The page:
For the 10 years they were together, Kristen de Marco and her terrier Gracie were inseparable. De Marco brought her dog to work each day, and routinely left dinners and parties early to rush home to her; she skipped her 20th high-school reunion because Gracie was sick and none of the available hotels could accommodate a dog. De Marco’s dedication sometimes struck friends, family, and colleagues as odd. When they heard that de Marco would pay to bring Gracie on every single plane ride she took, “people were like, It’s just a dog, put her in the boarding facility,” de Marco told me. “But she was so attached to me, and I to her.” To her, Gracie was family—“my first child.”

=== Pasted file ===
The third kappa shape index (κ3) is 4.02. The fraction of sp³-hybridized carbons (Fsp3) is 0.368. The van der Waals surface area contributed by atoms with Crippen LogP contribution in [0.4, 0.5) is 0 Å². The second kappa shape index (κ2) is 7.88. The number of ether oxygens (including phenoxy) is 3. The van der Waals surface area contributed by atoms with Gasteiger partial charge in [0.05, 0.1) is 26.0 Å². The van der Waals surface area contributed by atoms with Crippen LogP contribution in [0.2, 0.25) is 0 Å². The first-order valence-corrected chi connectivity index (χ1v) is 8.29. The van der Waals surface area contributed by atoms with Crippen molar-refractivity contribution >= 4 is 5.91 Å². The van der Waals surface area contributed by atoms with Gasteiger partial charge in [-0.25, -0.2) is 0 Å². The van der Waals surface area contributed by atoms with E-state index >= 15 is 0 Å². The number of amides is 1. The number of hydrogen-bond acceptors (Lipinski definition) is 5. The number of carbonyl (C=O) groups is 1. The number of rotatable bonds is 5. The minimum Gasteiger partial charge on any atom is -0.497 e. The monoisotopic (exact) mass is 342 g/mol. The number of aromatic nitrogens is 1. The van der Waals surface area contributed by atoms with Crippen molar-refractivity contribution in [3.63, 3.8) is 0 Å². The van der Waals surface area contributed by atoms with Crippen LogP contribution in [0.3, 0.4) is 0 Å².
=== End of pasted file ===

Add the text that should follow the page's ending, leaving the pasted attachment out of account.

De Marco’s feelings about Gracie put her on one side of a split in the American mind. In many ways, people have never been more openly obsessed with their pets. Companion animals now get their own home-cooked foods, their own strollers, their own memory-foam mattresses (if they don’t prefer ours); they have their own clothing lines, wellness centers, and trusts. They are trained to use toilets and driven to day cares; they feature in weddings and are written into wills. When they fall sick, they’re offered acupuncture, surgeries, chemotherapy, even organ transplants. In 2022, Americans shelled out some $136.8 billion for pet care. A recent Pew survey found that almost every pet-owning American—all 200 million of them—describes their animals as family, and more than half of pet owners say their pet is “as much a part of their family as a human member.”